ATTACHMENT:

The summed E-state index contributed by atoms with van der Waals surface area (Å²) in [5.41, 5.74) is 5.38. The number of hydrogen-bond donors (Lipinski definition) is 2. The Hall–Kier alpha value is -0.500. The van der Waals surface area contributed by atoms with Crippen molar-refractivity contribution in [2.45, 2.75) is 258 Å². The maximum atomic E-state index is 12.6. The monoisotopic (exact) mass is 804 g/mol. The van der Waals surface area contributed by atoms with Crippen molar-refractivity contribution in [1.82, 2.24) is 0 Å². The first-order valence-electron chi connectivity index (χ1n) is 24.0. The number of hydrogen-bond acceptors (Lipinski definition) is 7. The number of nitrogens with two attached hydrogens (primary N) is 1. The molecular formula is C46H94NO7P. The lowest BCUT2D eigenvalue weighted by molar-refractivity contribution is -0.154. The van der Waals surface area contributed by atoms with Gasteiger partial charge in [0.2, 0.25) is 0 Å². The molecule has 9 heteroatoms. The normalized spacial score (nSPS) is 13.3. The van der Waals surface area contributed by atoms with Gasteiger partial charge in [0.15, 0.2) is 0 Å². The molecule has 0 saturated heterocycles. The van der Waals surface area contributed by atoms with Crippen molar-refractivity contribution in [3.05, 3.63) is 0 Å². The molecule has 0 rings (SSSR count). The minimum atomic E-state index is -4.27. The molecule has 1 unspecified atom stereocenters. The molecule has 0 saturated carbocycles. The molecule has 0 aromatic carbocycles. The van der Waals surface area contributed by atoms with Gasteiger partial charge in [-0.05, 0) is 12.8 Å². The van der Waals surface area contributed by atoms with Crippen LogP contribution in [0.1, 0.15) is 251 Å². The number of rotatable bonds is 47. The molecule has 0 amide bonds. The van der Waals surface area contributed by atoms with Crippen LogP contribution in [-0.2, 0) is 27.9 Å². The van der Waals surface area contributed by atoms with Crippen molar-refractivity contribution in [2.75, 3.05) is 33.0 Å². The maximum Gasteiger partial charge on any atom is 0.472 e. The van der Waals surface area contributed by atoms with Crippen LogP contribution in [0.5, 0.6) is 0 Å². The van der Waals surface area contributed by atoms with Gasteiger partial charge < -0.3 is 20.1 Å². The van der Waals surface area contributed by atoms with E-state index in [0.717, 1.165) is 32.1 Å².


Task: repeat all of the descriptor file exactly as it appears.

The summed E-state index contributed by atoms with van der Waals surface area (Å²) in [5.41, 5.74) is 5.38. The number of hydrogen-bond donors (Lipinski definition) is 2. The Hall–Kier alpha value is -0.500. The van der Waals surface area contributed by atoms with Crippen molar-refractivity contribution in [2.45, 2.75) is 258 Å². The maximum atomic E-state index is 12.6. The monoisotopic (exact) mass is 804 g/mol. The van der Waals surface area contributed by atoms with Crippen molar-refractivity contribution in [1.82, 2.24) is 0 Å². The first-order valence-electron chi connectivity index (χ1n) is 24.0. The number of hydrogen-bond acceptors (Lipinski definition) is 7. The number of nitrogens with two attached hydrogens (primary N) is 1. The molecular formula is C46H94NO7P. The lowest BCUT2D eigenvalue weighted by molar-refractivity contribution is -0.154. The van der Waals surface area contributed by atoms with Gasteiger partial charge in [0.2, 0.25) is 0 Å². The molecule has 9 heteroatoms. The normalized spacial score (nSPS) is 13.3. The van der Waals surface area contributed by atoms with Gasteiger partial charge in [0.15, 0.2) is 0 Å². The molecule has 0 saturated heterocycles. The van der Waals surface area contributed by atoms with Crippen molar-refractivity contribution in [3.05, 3.63) is 0 Å². The molecule has 0 rings (SSSR count). The minimum atomic E-state index is -4.27. The molecule has 1 unspecified atom stereocenters. The molecule has 0 saturated carbocycles. The molecule has 0 aromatic carbocycles. The van der Waals surface area contributed by atoms with Gasteiger partial charge in [-0.05, 0) is 12.8 Å². The van der Waals surface area contributed by atoms with Crippen LogP contribution in [0.1, 0.15) is 251 Å². The number of rotatable bonds is 47. The molecule has 0 amide bonds. The van der Waals surface area contributed by atoms with Crippen LogP contribution in [-0.2, 0) is 27.9 Å². The van der Waals surface area contributed by atoms with Crippen molar-refractivity contribution in [2.75, 3.05) is 33.0 Å². The maximum Gasteiger partial charge on any atom is 0.472 e. The van der Waals surface area contributed by atoms with Crippen LogP contribution in [0.5, 0.6) is 0 Å². The van der Waals surface area contributed by atoms with Gasteiger partial charge < -0.3 is 20.1 Å². The van der Waals surface area contributed by atoms with E-state index in [0.717, 1.165) is 32.1 Å².